Five9 shareholders have rejected the $14.7 billion sale of the call center software firm to Zoom Video Communications, forcing the companies to abandon a deal that would have enabled Zoom to expand beyond its remote conferencing business.

The demise of the all-stock deal came after proxy advisory firms Institutional Shareholder Services  (ISS) and Glass Lewis recommended earlier this month that Five9 shareholders vote against it, citing concerns about Zoom’s slowing growth as workers return to in-person meetings.

The merger agreement “has been terminated by mutual agreement,” the companies announced Thursday in a new release. “The agreement did not receive the requisite number of votes from Five9 shareholders to approve the merger with Zoom.”

The deal would have been Zoom’s biggest move yet to expand after experiencing meteoric growth during the pandemic. The Five9 Intelligent Cloud Contact Center offers digital engagement, analytics, workflow automation, workforce optimization, and practical AI to more than 2,000 customers worldwide.

Five9 “presented an attractive means to bring to our customers an integrated contact center offering,” Zoom CEO Eric Yuan wrote in a blog post. “That said, it was in no way foundational to the success of our platform nor was it the only way for us to offer our customers a compelling contact center solution.”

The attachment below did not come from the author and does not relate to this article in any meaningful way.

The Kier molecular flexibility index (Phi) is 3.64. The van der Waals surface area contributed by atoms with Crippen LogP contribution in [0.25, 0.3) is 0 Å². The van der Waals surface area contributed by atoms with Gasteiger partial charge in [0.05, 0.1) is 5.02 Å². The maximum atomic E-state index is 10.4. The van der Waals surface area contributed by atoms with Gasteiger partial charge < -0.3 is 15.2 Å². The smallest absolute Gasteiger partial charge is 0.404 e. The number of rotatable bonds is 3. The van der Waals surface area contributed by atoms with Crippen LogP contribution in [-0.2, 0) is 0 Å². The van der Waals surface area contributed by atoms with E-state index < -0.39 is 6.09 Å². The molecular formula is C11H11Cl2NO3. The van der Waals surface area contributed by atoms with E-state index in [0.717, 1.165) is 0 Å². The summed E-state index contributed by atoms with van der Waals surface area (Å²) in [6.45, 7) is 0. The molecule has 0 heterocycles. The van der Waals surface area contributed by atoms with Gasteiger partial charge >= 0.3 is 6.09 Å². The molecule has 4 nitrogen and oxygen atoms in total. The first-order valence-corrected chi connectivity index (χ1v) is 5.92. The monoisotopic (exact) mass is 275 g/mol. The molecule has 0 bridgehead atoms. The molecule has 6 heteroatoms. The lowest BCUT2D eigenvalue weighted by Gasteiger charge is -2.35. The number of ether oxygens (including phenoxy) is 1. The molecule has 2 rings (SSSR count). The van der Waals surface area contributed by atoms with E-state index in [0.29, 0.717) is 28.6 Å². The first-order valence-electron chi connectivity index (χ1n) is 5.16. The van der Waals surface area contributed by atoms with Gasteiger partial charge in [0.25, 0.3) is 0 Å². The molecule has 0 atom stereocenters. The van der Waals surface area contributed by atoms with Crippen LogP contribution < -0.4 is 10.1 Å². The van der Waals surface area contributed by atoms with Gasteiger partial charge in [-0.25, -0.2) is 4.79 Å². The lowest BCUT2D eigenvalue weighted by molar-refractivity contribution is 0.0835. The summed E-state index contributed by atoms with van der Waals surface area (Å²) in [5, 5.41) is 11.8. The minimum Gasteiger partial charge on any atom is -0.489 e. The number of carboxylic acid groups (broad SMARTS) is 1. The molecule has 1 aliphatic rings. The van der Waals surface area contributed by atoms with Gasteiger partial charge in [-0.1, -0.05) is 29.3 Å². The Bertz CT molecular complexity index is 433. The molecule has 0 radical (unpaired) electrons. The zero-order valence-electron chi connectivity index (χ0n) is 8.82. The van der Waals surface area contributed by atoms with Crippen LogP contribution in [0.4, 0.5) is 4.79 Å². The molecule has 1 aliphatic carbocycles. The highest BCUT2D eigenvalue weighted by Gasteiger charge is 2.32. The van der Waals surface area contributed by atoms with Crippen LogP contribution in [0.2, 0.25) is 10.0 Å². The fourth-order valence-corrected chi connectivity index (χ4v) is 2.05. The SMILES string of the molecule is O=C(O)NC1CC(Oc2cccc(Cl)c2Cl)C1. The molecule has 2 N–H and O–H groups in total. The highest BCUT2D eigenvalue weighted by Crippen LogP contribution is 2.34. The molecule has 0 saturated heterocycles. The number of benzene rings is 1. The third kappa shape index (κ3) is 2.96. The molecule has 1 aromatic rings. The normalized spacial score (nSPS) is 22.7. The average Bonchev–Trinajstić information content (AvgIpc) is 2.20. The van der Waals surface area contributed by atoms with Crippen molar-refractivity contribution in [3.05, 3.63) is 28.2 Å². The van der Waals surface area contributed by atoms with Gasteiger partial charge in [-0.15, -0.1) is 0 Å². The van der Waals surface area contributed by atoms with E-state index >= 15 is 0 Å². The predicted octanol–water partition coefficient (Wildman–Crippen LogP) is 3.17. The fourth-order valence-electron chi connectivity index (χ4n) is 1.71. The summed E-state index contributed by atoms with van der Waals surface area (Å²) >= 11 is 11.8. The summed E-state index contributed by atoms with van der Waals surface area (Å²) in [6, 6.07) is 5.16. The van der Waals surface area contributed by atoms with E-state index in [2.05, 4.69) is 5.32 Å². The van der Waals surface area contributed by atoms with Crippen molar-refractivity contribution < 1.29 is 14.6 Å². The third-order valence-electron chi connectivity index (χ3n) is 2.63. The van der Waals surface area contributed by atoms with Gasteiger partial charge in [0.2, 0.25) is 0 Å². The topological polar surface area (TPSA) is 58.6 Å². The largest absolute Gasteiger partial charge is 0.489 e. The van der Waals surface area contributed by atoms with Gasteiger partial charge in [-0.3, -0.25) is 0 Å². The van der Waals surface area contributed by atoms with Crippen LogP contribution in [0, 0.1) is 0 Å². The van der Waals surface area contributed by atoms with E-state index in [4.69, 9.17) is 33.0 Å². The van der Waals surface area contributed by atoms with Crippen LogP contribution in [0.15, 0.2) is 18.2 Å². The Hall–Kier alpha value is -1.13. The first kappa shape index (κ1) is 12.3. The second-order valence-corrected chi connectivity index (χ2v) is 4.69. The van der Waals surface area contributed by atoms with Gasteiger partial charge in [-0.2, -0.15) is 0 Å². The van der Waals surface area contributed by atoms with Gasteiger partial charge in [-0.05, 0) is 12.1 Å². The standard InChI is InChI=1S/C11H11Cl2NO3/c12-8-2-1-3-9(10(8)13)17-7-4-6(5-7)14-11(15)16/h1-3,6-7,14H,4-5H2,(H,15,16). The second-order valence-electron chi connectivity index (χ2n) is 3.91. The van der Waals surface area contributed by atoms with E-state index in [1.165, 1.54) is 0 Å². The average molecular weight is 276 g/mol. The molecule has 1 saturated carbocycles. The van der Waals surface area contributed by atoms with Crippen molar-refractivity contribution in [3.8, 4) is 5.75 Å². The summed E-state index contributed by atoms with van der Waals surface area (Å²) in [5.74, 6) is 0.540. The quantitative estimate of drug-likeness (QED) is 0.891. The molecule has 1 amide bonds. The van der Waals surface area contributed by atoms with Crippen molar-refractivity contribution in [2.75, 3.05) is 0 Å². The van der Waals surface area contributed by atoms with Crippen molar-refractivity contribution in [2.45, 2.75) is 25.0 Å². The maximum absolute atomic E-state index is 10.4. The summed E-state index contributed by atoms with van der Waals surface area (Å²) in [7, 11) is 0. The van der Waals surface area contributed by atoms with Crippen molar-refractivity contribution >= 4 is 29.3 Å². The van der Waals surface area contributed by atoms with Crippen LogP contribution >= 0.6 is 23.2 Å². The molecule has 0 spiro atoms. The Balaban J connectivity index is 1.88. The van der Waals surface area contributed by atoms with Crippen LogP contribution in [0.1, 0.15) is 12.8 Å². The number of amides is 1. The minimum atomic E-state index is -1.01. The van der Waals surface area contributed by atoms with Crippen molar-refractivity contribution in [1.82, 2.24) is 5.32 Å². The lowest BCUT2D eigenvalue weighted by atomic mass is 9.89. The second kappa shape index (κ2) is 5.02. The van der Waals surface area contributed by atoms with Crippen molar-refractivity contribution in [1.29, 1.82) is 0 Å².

Five9 stockholders would have received 0.5533 shares of Class A common stock of Zoom for each share of Five9, representing a premium of 13% to the undisturbed price of Five9 shares. But since the deal was announced in July, Zoom’s stock has dropped 28%

“The all-stock deal exposes FIVN shareholders to a more volatile stock whose growth prospects have become less compelling as society inches towards a post-pandemic environment,” ISS said in its report.

As Reuters reports, Zoom’s core videoconferencing business faces stiff competition from Microsoft, Cisco Systems, and Salesforce’s Slack.

But Rishi Jaluria, an analyst with RBC Capital Markets, noted that Zoom continues to move toward becoming a broader enterprise communication and collaboration platform, as seen with the success of Zoom Phone. “I think Zoom would have benefited from Five9, but I don’t think they desperately needed it,” he said.

Kena Betancur via Getty Images

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